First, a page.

What is depression?
Major depression is a mood state that goes well beyond temporarily feeling sad or blue. It is a serious medical illness that affects one’s thoughts, feelings, behavior, mood and physical health. Depression is a life-long condition in which periods of wellness alternate with recurrences of illness.
Each year depression affects 5-8 percent of adults in the United States. This means that about 25 million Americans will have an episode of major depression this year alone, but only one-half receive treatment. Without treatment, the frequency and severity of these symptoms tend to increase over time. All age groups and all racial, ethnic and socioeconomic groups can experience depression.
Some individuals may only have one episode of depression in a lifetime, but often people have recurrent episodes. More than one-half of people who experience a first episode of depression will have at least one other episode during his/her lifetime. Some people may have several episodes in the course of a year, and others may have ongoing symptoms. If untreated, episodes commonly last anywhere from a few months to many years.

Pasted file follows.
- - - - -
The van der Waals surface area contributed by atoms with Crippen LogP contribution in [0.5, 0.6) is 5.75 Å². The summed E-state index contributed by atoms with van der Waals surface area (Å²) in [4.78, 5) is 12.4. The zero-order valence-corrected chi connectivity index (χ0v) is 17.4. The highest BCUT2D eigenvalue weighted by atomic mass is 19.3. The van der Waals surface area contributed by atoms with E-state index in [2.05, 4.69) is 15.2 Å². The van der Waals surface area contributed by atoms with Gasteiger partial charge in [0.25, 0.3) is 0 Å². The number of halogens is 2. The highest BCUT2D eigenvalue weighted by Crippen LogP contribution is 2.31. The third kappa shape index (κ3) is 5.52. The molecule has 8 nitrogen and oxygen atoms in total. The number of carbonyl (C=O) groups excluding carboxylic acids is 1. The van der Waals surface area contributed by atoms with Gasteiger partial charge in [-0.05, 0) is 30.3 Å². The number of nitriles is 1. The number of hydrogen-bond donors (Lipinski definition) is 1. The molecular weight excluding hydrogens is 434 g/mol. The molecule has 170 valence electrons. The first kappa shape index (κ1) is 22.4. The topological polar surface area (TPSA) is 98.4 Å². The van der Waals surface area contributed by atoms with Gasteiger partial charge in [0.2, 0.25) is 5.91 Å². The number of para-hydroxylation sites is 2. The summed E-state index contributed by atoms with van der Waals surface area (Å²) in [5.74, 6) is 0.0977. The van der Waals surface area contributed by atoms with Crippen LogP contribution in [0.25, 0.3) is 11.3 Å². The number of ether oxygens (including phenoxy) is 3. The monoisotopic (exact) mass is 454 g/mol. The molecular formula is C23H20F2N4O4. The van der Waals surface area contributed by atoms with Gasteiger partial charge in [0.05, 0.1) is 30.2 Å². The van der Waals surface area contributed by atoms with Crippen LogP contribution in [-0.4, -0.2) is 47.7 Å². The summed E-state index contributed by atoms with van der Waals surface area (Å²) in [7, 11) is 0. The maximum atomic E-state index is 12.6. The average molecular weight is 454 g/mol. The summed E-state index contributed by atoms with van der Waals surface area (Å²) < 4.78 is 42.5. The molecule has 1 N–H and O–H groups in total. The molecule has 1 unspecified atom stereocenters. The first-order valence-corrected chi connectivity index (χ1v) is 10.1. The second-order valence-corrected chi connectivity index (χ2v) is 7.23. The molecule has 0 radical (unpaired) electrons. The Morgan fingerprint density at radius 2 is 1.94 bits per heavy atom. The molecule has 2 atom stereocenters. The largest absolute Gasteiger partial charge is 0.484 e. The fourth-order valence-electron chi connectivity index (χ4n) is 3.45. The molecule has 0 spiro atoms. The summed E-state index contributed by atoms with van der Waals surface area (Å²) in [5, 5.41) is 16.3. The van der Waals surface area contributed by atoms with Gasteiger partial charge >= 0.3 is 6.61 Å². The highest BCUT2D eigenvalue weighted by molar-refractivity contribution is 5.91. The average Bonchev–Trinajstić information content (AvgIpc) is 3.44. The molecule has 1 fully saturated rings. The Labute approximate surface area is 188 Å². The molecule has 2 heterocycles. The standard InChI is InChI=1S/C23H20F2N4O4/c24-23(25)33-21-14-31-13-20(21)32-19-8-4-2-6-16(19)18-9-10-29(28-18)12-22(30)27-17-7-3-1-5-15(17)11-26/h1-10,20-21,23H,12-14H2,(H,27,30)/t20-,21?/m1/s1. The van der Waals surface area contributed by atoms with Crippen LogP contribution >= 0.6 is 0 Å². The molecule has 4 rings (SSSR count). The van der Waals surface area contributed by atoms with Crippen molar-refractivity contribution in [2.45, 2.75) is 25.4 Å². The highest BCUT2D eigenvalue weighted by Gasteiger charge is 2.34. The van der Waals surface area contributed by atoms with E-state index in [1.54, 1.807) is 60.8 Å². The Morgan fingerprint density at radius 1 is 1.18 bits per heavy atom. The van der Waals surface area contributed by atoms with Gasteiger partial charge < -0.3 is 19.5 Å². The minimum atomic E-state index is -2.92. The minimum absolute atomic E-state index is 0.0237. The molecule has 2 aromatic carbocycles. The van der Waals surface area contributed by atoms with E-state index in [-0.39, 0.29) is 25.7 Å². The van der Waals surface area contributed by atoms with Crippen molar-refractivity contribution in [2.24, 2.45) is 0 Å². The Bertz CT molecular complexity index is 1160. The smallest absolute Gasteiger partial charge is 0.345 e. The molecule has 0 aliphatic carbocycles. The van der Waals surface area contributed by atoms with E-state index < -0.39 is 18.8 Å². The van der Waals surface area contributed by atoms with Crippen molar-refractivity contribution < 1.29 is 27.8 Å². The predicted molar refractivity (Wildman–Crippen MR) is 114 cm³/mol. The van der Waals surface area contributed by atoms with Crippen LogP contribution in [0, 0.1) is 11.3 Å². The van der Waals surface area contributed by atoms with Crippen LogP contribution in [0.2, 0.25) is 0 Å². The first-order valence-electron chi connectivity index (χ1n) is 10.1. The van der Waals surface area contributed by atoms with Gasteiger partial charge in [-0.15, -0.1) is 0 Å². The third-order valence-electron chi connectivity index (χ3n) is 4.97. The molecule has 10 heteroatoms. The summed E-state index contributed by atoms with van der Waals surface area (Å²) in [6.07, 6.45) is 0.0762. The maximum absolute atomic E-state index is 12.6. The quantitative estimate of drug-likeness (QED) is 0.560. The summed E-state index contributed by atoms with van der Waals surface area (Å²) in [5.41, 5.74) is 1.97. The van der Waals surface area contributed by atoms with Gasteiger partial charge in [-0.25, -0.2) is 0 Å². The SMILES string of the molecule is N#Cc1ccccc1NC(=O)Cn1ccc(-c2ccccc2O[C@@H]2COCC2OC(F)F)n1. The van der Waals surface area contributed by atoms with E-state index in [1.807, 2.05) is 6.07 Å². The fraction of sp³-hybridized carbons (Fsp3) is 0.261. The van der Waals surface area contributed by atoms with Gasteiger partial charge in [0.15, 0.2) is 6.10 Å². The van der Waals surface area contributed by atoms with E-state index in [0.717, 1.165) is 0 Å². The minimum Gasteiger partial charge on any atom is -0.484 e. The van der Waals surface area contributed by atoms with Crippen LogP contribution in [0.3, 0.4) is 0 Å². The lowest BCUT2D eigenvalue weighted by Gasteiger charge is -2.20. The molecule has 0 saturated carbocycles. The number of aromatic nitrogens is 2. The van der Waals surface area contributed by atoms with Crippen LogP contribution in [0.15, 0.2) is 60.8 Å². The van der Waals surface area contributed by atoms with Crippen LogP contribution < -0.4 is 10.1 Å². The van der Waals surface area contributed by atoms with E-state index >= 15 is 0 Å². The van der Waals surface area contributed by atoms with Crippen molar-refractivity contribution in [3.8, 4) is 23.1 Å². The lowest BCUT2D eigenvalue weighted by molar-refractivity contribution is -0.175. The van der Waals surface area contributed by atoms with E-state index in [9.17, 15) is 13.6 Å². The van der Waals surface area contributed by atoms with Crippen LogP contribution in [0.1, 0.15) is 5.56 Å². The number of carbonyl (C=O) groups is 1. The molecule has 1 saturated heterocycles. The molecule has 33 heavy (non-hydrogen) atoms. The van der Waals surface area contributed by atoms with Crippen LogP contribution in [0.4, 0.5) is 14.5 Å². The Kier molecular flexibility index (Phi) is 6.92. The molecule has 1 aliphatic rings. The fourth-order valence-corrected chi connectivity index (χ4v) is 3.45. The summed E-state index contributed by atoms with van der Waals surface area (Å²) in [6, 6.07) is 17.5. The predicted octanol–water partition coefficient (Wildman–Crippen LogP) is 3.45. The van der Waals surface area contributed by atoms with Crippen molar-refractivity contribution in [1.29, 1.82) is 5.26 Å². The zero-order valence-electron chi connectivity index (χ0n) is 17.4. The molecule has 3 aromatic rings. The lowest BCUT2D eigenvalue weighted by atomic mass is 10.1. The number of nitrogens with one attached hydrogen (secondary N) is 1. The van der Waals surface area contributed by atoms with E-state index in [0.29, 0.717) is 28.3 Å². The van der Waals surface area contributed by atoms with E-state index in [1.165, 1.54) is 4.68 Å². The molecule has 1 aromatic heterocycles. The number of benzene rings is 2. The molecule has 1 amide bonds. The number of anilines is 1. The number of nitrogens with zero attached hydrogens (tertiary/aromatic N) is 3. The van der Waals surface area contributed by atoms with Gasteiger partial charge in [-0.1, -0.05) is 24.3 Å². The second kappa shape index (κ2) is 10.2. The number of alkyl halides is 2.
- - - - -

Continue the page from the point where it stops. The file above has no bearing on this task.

Major depression is also known as clinical depression, major depressive illness, major affective disorder and unipolar mood disorder. It involves some combination of the following symptoms: depressed mood (sadness), poor concentration, insomnia, fatigue, appetite disturbances, excessive guilt and thoughts of suicide. Left untreated, depression can lead to serious impairment in daily functioning and even suicide, which is the 10th leading cause of death in the U.S. Researchers believe that more than one-half of people who die by suicide are experiencing depression. Depression is a leading cause of disability worldwide and represents a global public health challenge. According to the World Health Organization, it is the forth-leading contributor to Global Burden of Disease, and by 2020, depression is projected to be the second-leading cause. Devastating as this disease may be, it is treatable in most people. The availability of effective treatments and a better understanding of the biological basis for depression may lessen the barriers that can prevent early detection, accurate diagnosis and the decision to seek medical treatment.
Who's at risk?
All age groups and all racial, ethnic and socioeconomic groups can experience depression.